The word adventure means something different to everyone, and our range of trips reflects that. Whether you want to explore local markets, visit out of the way temples and meet local people or go on an early morning safari drive searching for the 'big five', we'll have a trip for you. If you are looking for a physical challenge such trekking the Kokoda Track or summiting Kilimanjaro, we can help with that too.

So what can I expect on this trip?
This is a classic style of small group adventure. You'll find your trip combines a good mix of included activities and free time, with some meals included as per your itinerary. We don't want you to feel chaperoned, it's your holiday not ours. Your group leader will be on hand to assist with organising anything you might wish to do in your free time, but how you spend it is up to you. Anything listed as included in your itinerary will be included in trip price; whereas anything listed as optional will be at an additional cost should you wish to take part.

These trips are great value, including things that you would struggle to organise independently, such as a night at a homestay in a remote village, or local guides around a remote place of interest. Transport will be a combination of private vehicle and public transport, whichever is the most appropriate for the route we are travelling; this might include train, plane, camel, tuk tuk, bicycle, boat…

On a majority of these trips you'll stay in 2-3 star accommodation, locally owned and reflective of the region you are travelling through. All solo travellers will be automatically roomed on a twin share basis with another group member of the same sex, unless you opt to pay for your own room at time of booking. There are no compulsory single supplements for solo travellers willing to share. Single rooms aren't available on camping trips, and you will be expected to help out with camp tasks such as setting up and breaking down your camp.

Can I book my flights with you?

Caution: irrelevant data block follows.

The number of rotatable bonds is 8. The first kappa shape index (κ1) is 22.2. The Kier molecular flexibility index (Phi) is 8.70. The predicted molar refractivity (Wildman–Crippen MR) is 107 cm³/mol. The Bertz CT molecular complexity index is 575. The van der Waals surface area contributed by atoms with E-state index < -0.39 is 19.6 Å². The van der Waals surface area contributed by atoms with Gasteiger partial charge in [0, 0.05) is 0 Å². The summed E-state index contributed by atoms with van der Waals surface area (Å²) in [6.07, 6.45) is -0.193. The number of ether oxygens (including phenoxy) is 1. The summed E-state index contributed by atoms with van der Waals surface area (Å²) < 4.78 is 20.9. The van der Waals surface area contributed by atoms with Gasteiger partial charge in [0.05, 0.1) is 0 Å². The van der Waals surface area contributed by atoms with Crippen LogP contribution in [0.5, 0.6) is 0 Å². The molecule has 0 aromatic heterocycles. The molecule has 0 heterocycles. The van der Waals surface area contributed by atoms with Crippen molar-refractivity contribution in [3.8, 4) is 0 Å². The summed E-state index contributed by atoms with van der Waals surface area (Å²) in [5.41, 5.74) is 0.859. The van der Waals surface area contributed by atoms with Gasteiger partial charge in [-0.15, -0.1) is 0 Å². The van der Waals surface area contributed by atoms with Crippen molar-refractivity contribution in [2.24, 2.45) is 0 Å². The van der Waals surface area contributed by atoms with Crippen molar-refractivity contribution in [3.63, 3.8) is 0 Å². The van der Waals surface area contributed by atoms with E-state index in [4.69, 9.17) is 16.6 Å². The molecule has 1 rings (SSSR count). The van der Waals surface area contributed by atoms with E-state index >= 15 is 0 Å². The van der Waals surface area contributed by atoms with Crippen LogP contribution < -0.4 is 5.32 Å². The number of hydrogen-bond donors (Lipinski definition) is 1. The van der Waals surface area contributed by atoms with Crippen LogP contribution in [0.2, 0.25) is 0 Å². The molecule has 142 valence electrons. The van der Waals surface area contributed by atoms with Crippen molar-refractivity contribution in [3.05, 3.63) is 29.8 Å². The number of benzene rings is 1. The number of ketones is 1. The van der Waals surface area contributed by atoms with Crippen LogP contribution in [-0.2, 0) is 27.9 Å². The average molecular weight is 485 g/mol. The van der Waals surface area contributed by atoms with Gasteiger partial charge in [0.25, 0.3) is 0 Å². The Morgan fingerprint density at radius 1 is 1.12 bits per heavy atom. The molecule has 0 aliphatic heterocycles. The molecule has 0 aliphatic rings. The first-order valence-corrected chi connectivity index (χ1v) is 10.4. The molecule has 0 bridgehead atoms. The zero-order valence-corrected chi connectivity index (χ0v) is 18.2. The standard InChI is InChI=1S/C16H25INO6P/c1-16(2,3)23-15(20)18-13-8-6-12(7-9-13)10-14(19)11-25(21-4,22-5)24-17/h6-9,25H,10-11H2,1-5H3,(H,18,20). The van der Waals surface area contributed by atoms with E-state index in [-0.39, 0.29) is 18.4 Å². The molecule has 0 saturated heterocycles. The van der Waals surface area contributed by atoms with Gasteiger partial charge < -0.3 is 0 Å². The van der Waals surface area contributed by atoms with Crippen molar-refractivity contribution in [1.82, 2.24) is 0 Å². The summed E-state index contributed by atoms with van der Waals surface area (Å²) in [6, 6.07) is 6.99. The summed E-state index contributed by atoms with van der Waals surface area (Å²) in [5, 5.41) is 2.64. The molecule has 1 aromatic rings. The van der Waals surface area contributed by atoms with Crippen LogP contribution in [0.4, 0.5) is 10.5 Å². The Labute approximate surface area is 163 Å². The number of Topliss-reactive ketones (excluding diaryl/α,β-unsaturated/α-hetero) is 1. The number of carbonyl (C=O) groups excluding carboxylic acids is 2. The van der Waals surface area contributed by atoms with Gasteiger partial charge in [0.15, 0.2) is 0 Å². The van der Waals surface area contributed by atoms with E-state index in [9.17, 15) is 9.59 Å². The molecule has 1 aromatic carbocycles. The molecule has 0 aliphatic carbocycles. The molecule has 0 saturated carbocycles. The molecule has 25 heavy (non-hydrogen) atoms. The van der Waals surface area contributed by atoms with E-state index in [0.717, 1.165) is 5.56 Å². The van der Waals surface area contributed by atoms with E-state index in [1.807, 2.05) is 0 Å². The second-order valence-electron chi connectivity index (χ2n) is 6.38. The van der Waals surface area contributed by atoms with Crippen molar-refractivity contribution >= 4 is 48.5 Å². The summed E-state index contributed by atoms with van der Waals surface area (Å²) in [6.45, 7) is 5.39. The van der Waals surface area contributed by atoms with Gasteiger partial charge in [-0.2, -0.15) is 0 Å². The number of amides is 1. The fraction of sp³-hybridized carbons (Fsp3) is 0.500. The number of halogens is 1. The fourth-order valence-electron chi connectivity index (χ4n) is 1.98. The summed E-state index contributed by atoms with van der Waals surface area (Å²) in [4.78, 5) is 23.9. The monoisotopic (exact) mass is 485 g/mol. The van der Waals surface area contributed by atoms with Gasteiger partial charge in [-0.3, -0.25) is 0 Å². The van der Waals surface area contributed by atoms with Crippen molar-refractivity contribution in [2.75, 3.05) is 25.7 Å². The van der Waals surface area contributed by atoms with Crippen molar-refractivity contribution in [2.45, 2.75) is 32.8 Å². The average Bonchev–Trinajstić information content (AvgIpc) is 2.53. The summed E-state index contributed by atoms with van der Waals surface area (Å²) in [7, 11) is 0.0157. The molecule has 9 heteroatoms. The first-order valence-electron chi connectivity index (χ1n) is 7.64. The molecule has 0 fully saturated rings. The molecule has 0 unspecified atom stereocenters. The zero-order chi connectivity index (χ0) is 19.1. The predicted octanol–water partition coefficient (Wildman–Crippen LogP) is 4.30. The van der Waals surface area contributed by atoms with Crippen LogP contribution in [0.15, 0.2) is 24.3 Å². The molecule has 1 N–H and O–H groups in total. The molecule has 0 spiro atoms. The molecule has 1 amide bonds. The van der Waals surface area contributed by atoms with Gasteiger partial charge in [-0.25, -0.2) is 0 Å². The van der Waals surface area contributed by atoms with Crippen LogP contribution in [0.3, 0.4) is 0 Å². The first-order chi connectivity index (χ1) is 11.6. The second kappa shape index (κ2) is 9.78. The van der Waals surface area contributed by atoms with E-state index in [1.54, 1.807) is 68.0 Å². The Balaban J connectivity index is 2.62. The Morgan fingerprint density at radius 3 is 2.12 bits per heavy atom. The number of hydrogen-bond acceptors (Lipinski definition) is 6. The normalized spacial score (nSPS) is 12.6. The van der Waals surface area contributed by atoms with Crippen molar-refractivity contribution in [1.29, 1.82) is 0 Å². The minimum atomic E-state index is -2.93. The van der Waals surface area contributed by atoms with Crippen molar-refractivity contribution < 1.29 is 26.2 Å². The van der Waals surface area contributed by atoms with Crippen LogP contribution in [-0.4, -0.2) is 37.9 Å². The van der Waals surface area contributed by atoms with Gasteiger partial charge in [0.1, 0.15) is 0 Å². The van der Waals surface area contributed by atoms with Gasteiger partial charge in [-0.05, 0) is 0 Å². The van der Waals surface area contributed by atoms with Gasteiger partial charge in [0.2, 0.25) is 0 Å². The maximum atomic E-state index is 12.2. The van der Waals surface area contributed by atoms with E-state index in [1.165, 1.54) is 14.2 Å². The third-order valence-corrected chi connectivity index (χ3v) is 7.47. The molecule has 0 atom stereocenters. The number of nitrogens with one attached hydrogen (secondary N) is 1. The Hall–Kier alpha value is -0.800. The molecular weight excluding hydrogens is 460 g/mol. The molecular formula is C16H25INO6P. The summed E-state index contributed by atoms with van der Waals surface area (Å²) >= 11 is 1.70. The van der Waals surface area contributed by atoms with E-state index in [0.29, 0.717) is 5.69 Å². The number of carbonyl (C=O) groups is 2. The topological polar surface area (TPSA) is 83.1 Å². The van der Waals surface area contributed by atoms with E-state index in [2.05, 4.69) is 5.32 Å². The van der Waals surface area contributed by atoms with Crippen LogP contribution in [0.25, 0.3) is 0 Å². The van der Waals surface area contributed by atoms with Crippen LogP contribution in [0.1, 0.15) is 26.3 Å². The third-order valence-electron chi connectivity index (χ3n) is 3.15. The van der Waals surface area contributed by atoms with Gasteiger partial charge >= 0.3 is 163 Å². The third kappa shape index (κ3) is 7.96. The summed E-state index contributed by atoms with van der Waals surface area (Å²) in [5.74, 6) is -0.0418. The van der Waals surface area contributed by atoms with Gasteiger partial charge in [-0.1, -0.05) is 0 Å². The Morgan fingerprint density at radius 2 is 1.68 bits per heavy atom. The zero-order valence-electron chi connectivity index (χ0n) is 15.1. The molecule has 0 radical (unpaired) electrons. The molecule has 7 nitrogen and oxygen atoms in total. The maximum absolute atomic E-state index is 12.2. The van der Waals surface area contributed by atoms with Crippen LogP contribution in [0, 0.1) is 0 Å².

Yes! We are a fully ATOL bonded tour operator meaning that we can book flights from the UK as part of your holiday package. Just ask us for a quote including flights when you make your enquiry.

Responsible tourism

Responsible tourism: Punjab holiday, mountains & mystics

India plays host to a diversity of spiritual centres and places of pilgrimage. On this trip you will visit the Islamic mosques, Sikh gurudwaras, Tibetan settlements and Himalayan Hindu temples that all go towards representing the heart and soul of this incredible country. It is important to have some background knowledge on these places before visiting them so as to treat these holy places with the respect they inspire from the locals. Your leader will help you learn more about the place you visit to enable a deeper understanding and enjoyment from the experience.

Dharamsala is the home in exile of the Tibetan spiritual leader, the Dalai Lama, and if in town, there is the opportunity to meet with His Holiness and offer support to the Tibetan cause. You will visit the fantastic Norbulingka Institute, which was developed to train (and house) Tibetan refugees in the skills needed to preserve the traditional arts and crafts of Tibet, so that the skills will not be lost. There is a shop here where you can buy some of the craftwork and clothing made by the refugees.